Theatre Review - The Crucible, The Storyhouse, Chester
PUBLISHED: 13:24 21 June 2018 | UPDATED: 13:24 21 June 2018
Copyright Mark Carline (c) 2015
A cocktail of passion, revenge and hysteria leads to imprisonments and hangings in this Arthur Miller play based on the witch trials in Salem, Massachusetts. Marie Easom writes.
Set in 1692 in the deeply Puritanical Salem, the play begins with Reverend Parris catching his daughter Betty, his niece Abigail Williams and other girls dancing in the woods at night with his Barbadian slave, Tituba. Startled and frightened by his appearance, Betty faints and cannot be revived. True to the beliefs of the time, her malaise is soon attributed to witchcraft and evil spirits, and Parris quickly learns from questioning Abigail that the girls were doing rather more than ‘dancing’. As Parris departs, Abigail is left alone with a local farmer, John Proctor, with whom she had an affair while working as a maid in his house until his wife threw Abigail out. Eleanor Sutton (Abigail) gives a fabulous portrayal of the furious young woman (certainly no ‘girl’) who insists that she and John belong together, and that his cold wife is the only obstruction.
John Proctor and his wife Elizabeth are tiptoeing around each other after his affair with Abigail; their new maid, Mary Warren, arrives home and gifts Elizabeth a poppet she made while in court earlier, where she was helping to name yet more people as witches. She and the other girls scream, faint and self-harm as proof that the accused has sent out their spirit to attack them, leading to the accused being jailed and eventually hanged – caught in that traditional bind - unless of course they confess.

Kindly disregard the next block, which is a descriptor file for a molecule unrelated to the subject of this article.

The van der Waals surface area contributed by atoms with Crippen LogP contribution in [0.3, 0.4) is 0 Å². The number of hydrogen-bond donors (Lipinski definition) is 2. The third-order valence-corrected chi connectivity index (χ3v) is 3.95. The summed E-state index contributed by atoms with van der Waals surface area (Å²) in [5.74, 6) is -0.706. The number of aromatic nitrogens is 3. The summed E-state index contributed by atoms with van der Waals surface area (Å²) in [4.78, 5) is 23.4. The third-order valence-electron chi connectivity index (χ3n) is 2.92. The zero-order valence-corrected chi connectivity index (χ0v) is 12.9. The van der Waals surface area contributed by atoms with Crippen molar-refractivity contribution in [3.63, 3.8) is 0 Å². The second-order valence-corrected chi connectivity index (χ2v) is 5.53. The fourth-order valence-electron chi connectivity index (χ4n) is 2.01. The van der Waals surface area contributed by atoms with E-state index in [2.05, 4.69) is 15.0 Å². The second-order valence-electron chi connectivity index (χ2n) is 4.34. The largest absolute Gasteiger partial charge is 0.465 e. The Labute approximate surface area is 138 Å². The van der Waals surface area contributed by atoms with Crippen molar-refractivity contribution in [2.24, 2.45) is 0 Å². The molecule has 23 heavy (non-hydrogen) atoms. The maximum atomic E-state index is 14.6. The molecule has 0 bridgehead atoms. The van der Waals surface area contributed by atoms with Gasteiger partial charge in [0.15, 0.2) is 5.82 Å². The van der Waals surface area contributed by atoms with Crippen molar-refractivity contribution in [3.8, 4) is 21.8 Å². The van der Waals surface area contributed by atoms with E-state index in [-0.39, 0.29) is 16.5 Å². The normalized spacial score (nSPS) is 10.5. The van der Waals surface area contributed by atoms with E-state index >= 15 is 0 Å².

The play was intense throughout, with emotions twisted and tightened right up to the conclusion. The pared-down set made good use of different levels of the stage wherever possible.
The cast was well chosen but oh my, Matthew Flynn was a spectacular, powerful John Proctor, and easily the star of the show for me. His was an uncompromising, conflicted and utterly believable character, and even though I know the story, I was entranced and hanging on his every word as he battled whether to do the right thing, or what is right, whatever that might mean. It is worth going to see The Crucible just to watch his performance.
Mary Doherty as the deeply principled Elizabeth Proctor was another favourite of mine, as she too battled with her own conflict to protect her husband’s good name, or maintain her own moral code. I never thought I’d ask for more histrionics, but I would have liked the girls to portray more fully the degree of power they wielded, to demonstrate why they were so readily believed.
The Crucible plays until 7 July at The Storyhouse, Chester